Thursday, May 19, 2016

Heaving to

A recent post on the Cape Dory message board motivates me to write this. The post was a question of how to quickly reef, from the cockpit presumably. The writer noted that in unexpected high winds, he couldn't leave the tiller and still maintain control of the boat.

Heaving to, essentially depowering your boat in otherwise overpowered conditions, is a basic, save-your-life sort of skill. Back the jib/Genoa, adjust the trim of the main, lash the tiller, and frenzy turns to calm, giving you time to think, time to reef, time to check the chart, time for lunch.

Boats heave to differently, so it's worth experimenting with your boat to see what combinations of sails/rudder works best for you.

Practice on an easy day, in a place with sufficient sea room, and watch out for traffic. Heave to on a starboard tack and you'll have right of way most of the time.

As your boat takes care of itself, and you relax, count on at least one good Samaritan to come along and ask if you're okay.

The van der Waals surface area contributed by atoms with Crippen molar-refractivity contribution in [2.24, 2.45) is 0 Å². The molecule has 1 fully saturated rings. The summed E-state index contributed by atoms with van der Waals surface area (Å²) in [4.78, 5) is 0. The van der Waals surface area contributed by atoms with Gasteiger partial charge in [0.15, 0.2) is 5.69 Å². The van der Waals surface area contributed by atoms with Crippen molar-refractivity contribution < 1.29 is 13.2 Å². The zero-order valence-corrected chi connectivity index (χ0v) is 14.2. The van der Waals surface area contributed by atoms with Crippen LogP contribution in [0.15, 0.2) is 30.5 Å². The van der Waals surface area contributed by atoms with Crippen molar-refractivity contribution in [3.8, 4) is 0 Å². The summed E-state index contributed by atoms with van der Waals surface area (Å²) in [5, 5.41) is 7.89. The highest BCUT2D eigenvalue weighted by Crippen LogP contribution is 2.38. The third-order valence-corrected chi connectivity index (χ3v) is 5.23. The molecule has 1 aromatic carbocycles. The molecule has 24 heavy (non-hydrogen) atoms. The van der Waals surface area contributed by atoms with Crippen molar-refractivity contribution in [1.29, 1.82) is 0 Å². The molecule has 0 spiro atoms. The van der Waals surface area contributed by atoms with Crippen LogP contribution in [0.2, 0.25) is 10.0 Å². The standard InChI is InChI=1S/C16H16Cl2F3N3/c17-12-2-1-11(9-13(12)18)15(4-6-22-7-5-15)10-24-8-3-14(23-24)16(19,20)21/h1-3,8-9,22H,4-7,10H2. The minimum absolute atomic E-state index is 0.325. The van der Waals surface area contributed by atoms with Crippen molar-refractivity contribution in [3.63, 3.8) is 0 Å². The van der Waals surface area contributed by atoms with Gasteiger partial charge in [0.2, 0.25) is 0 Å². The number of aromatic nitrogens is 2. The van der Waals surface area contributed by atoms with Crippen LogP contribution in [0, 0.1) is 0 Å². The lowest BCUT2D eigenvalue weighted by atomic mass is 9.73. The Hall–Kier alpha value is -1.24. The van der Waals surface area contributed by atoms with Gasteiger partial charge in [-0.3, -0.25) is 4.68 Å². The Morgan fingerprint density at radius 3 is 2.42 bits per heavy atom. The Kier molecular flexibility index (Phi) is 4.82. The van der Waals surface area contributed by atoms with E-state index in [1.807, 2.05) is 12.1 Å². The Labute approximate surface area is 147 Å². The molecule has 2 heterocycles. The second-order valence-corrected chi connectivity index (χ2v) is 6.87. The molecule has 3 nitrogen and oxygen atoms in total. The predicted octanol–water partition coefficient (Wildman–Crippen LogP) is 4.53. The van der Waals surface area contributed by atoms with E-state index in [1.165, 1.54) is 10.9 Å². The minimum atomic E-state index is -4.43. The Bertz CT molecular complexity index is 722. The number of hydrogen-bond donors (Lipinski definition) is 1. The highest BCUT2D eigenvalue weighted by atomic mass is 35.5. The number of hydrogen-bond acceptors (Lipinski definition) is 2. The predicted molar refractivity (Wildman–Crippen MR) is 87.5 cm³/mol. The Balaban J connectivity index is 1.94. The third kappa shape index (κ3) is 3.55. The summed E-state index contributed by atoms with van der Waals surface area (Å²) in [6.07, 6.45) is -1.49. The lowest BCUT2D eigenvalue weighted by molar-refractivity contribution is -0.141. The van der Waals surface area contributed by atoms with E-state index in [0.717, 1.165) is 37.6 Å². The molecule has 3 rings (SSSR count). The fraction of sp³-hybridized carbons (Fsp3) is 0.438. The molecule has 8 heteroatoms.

Sunday, May 8, 2016


Today was a great day to scrub the exterior... cabin top, deck, and cockpit. Boat soap, bucket and brush managed to change the color of the boat, from a sort of grey color back to white. Hard to know where all the dust, dirt and grime comes from over a winter where the boat's covered.

Some minor rigging tweaks, setting up the reefing lines and the like, are all that remain.

Wednesday, May 4, 2016

Back in the water!

Liquidity was launched on April 25th, and last I checked was happily floating in slip I24 at Marina Bay. I20's a bit occupied, as the marina's been installing new "J" docks, and the old docks and pilings are taking up my official space, but no complaints.

The Beta was a bit cranky with fuel flow, but otherwise started routinely. Batteries seem to have survived the winter just fine.

The boat's fully stocked, with most of what goes back on board loaded while still on the hard. Sails went on last week, in easy weather, and I managed a night on board despite cool overnight temperatures. With my annual trip to Stop & Shop behind me, both dinner and breakfast were prepared on board.

Small Change inflated and stayed that way (with a small leak in the floor I need to find) and carried the last of the gear from the ramp to the slip the old fashioned way.

Tested the Torqeedo outboard; the battery started the winter at 100% and is starting the season at 99%. That's amazing!

Cleaning continues. Can sailing be far behind?